If you’re heading to Britain this year and are of a bookish bent then you’re in for a treat. Jane Austen, Sherlock Holmes, Enid Blyton, Harry Potter and Arthur Ransome are among the literary figures who have significant anniversaries this year.
In honour of this, VisitEngland has declared 2017 to be the Year of Literary Heroes. To celebrate, there is a host of events planned, from special tours to exhibitions and grand film presentations accompanied by a live orchestra.
Among this literary pantheon are:
A tree featured in the Harry Potter film in the grounds of Blenheim Palace, Woodstock, Oxfordshire.
JANE AUSTEN (200th anniversary of her death)
When Jane Austen breathed her last on July 18, 1817, she was just 41 and two of her most famous books – Northanger Abbey and Persuasion – hadn’t even been published. Since then she has rarely been out of print and is one of England’s most beloved novelists (she wrote early chick lit, I understand).
A comprehensive round-up of the many events planned can be found at Jane Austen 200 – A Life in Hampshire (janeausten200.co.uk) but they include a touring Mysterious Miss Austen exhibition and a sculpture trail of 25 “BookBenches” in Basingstoke (the town claims her as its own but she was actually born in nearby Steventon). The Bank of England has also confirmed that the face of the new plastic £10 note – due to be released this northern summer – will be Austen. Expect Winchester Cathedral, her final resting place, and the Jane Austen Centre in Bath to be overrun with women clutching dog-eared copies of … whatever one that Darcy bloke’s in.
HARRY POTTER (20th anniversary of the first book).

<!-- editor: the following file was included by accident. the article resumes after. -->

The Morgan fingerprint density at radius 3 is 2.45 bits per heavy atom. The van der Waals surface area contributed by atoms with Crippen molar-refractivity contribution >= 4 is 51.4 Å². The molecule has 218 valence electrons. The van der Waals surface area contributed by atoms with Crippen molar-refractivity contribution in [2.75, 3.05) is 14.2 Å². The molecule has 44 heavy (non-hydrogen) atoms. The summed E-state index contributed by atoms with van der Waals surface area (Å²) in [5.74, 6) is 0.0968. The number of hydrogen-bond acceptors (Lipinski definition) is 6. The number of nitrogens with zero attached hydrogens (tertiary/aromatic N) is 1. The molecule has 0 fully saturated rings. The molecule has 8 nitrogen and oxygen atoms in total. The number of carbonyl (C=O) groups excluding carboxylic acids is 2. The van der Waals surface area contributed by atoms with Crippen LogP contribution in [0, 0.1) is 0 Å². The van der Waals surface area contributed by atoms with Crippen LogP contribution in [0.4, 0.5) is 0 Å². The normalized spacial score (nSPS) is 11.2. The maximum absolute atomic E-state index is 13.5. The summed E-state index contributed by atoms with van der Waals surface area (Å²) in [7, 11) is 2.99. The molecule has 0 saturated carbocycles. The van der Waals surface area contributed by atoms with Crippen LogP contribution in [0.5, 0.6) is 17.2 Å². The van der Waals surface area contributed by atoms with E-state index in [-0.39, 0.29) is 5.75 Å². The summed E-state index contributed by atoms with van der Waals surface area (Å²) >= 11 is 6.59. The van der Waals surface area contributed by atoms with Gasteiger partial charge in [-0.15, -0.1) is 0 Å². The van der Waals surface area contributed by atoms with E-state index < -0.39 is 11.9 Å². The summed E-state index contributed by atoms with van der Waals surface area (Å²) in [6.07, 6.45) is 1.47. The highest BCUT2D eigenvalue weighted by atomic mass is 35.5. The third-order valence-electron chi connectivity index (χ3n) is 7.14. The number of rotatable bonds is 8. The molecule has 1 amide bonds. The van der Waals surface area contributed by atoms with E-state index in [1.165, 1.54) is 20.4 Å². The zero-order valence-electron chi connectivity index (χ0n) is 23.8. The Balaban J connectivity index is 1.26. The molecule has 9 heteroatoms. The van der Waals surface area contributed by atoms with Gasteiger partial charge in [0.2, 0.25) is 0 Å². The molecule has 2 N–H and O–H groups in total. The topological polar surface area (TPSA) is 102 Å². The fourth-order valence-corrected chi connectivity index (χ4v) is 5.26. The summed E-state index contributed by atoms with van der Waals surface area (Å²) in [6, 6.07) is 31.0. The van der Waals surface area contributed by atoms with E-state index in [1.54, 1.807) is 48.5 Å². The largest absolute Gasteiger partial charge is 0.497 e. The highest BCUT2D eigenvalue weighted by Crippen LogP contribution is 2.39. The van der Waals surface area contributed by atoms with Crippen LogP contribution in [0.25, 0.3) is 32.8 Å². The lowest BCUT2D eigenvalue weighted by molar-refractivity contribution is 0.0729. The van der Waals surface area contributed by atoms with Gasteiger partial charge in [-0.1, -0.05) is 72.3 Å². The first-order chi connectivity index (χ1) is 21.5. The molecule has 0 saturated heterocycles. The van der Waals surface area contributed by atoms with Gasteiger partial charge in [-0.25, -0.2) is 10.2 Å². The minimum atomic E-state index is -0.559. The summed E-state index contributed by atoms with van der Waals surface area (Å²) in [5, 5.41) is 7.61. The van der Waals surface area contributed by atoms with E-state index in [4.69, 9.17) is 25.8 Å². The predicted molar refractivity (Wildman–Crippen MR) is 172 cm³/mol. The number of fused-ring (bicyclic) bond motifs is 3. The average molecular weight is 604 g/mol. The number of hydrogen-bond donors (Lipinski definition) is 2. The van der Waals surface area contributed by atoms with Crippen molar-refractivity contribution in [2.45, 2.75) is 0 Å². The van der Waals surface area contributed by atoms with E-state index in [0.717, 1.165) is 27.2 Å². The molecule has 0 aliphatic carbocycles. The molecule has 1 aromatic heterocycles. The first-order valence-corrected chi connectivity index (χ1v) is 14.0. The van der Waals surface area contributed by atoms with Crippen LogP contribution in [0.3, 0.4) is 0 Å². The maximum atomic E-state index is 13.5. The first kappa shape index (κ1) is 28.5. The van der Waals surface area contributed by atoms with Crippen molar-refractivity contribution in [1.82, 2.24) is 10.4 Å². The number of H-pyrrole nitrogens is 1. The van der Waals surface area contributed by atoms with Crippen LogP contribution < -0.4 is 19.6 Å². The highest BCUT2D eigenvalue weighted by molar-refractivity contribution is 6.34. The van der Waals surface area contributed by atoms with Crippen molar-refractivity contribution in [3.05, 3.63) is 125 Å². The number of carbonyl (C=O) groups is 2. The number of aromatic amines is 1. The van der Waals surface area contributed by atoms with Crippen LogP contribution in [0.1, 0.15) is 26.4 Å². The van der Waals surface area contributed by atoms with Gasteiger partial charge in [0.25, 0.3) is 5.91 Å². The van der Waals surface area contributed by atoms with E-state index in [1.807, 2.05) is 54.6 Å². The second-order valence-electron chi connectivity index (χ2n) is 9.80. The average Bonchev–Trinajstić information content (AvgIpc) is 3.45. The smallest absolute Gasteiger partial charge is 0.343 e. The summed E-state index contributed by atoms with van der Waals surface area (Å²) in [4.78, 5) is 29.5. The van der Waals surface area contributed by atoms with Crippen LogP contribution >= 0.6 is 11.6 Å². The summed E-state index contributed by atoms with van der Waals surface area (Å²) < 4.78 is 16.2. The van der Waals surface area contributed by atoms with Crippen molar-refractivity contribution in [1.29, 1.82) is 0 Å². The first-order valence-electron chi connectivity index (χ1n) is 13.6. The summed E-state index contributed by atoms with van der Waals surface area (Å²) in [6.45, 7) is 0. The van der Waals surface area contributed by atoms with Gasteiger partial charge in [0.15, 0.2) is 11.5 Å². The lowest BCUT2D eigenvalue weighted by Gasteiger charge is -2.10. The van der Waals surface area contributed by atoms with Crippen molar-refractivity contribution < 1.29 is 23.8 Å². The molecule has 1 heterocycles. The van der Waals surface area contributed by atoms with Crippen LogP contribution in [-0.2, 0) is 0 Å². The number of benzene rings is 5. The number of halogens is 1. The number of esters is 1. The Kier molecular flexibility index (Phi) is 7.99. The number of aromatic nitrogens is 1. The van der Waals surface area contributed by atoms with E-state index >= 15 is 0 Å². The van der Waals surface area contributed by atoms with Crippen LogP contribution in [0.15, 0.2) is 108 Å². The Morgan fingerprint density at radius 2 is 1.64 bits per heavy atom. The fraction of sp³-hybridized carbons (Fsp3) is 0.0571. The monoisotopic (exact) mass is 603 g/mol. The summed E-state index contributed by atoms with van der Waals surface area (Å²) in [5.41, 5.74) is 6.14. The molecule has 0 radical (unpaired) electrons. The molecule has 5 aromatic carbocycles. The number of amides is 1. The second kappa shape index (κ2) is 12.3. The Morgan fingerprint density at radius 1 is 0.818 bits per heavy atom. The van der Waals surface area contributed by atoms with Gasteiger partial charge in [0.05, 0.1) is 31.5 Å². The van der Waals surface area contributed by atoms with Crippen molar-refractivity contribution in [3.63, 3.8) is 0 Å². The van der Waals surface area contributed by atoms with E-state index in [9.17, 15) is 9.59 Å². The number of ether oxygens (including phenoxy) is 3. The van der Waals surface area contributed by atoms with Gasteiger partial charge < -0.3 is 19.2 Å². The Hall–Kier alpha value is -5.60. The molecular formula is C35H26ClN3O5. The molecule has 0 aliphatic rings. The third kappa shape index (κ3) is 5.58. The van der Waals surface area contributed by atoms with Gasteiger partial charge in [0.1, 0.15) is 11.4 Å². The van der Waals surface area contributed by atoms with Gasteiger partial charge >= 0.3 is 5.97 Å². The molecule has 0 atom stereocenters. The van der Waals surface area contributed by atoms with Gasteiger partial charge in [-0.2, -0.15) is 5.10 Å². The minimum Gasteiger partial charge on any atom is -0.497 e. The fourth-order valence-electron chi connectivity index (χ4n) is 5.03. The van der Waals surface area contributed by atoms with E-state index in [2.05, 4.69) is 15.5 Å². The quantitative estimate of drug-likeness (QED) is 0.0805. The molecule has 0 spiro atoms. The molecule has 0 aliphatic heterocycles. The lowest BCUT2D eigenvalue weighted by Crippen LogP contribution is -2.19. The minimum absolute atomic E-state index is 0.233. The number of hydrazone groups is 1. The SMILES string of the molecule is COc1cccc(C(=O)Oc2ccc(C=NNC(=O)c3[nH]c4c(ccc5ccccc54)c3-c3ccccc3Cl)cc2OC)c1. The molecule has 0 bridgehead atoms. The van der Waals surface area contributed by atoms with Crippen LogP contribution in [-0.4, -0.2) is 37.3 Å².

Twenty years? Surely not. Well, you’re all grown up now so maybe it’s time to celebrate the first publication in June 1997 of Harry Potter (the world’s most annoying boy wizard) and the Philosopher’s Stone by heading to Britain this year.
There are already plenty of Potter pilgrimage sites.
From October 20 until February 28, 2018, there will be an exhibition at the British Library dedicated to Harry Potter – the first of its kind to celebrate a single series of books by a living author. It will include previously unseen materials from J.K. Rowling and Bloomsbury, the book’s publisher.
ENID BLYTON’S FAMOUS FIVE (75th anniversary of the first book)
Five on a Treasure Island was the first book published in this irritatingly wonderful book series. It was 1942, in the middle of a world war, and off went the, then, not-so-famous middle-class snot-noses on parent-free adventures that these days would see child services getting involved quick smartish.
The books will be reissued in May with new covers and the Enid Blyton Entertainment and Hodder Children’s Books are teaming up with the Royal Horticultural Society to hold a series of events to celebrate. Five Go on a Garden Adventure activities – themed adventure trails, craft workshops and storytelling – will feature across four society gardens throughout 2017.